Here's a plot of aircraft time vs. number of homebuilt accidents over a 22-year period.
    Ron Wanttaja
    It isn't fair that homebuilts have more fatals, but is reality. My mother-in-law told me life isn't fair.
    I think the data needs to list the fatal rate for each homebuilt type from zero to 200 hours aircraft time.

  5. #25
    rwanttaja's Avatar
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    Quote Originally Posted by Bill Berson View Post
    It isn't fair that homebuilts have more fatals, but is reality. My mother-in-law told me life isn't fair.
    I think the data needs to list the fatal rate for each homebuilt type from zero to 200 hours aircraft time.
    Interesting suggestion. Here's a cut at it, for aircraft types with 50 or more accidents from 1998 through 2019.

    Fatal Rate: Percentage of ALL accidents of that type that resulted in at least one fatality.

    Fatal Rate for A/C with <200 Hours: Percentage of fatal accidents of that type that HAD an entry for aircraft time, and the aircraft time was less than 200 hours.

    Percentage of Accidents with <200 Hours: Percentage of all accidents that HAD an entry for aircraft time, and the aircraft time was less than 200 hours.

    Last line of the table gives the overall for the homebuilt fleet.
    Kennel Name
    Fatal Rate
    Fatal Rate for A/C with <200 Hours
    Percentage of Accidents with < 200 Hours
    Avid*
    7.9%
    3.8%
    49.4%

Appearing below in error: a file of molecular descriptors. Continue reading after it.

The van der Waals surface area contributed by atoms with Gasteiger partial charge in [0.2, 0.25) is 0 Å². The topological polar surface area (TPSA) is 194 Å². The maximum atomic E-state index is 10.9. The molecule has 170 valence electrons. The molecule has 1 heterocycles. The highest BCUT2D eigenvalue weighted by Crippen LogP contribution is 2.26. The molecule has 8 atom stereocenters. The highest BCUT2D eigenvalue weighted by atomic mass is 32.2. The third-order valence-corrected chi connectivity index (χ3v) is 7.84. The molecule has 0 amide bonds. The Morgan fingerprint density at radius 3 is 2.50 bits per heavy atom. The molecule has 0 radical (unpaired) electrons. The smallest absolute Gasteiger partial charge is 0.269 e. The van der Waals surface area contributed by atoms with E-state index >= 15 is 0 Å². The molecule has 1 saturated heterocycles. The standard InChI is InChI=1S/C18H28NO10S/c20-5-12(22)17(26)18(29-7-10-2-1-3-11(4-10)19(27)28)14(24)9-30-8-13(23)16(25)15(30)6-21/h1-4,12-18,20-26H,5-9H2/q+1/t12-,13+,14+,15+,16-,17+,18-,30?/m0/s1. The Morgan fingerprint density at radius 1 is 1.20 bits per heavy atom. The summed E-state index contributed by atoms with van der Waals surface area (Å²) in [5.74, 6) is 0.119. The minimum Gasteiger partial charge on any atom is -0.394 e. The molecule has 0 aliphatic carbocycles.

Challenger II*
    34.6%
    12.0%
    64.0%
    Glasair*
    31.3%
    3.0%
    28.4%
    Glastar*
    10.8%
    6.5%
    52.2%
    Kitfox*
    14.1%
    2.4%
    45.6%
    Lancair 4*
    52.2%
    20.4%
    46.9%
    Lancair Two Seat*
    40.5%
    11.7%
    33.8%
    Pitts*
    20.8%
    5.0%
    26.7%
    Rand KR-2*
    24.0%
    5.6%
    55.6%
    ROTORWAY*
    6.5%
    5.2%
    78.1%
    Rutan Long-EZ*
    17.6%
    5.6%
    25.0%
    SeaRey*
    19.7%
    8.7%
    60.9%
    Sonex*
    28.0%
    13.9%
    72.2%
    Starduster*
    13.1%
    0.0%
    19.1%
    Vans RV-4*
    28.4%
    3.0%
    22.4%
    Vans RV-6*
    26.5%
    4.9%
    27.6%
    Vans RV-7*
    33.3%
    6.3%
    45.8%
    Vans RV-8*
    27.4%
    7.9%
    47.6%
    Velocity*
    19.7%
    13.0%
    58.7%
    Zenair CH-601*
    20.5%
    10.6%
    74.2%
    Zenair CH-701*
    11.8%
    1.8%
    70.9%
    Overall
    24.1%
    9.0%
    51.7%

    Interesting how lower-time homebuilts have a lower fatality rate. I thought at first it was might be because of an increased rate of early-life engine issues, but the <200 hour's power-failure rate isn't that much higher than the overall fleet.

    Ron Wanttaja

  6. #26
    Dana's Avatar
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    If you crash, the FAA or NTSB will ask to see the aircraft logbooks... they did when I had my accident.

  7. #27

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    The danger zone is probably the less than 100 hours in type. That's why insurance companies want 100 hours in type.

  8. #28
    rwanttaja's Avatar
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    Quote Originally Posted by Bill Berson View Post
    The danger zone is probably the less than 100 hours in type. That's why insurance companies want 100 hours in type.
    Yep, makes sense.

    Name:  time in type.JPG
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    You'll notice how the NTSB guys like to round up... spikes at 100, 150, 200, etc.

    Ron Wanttaja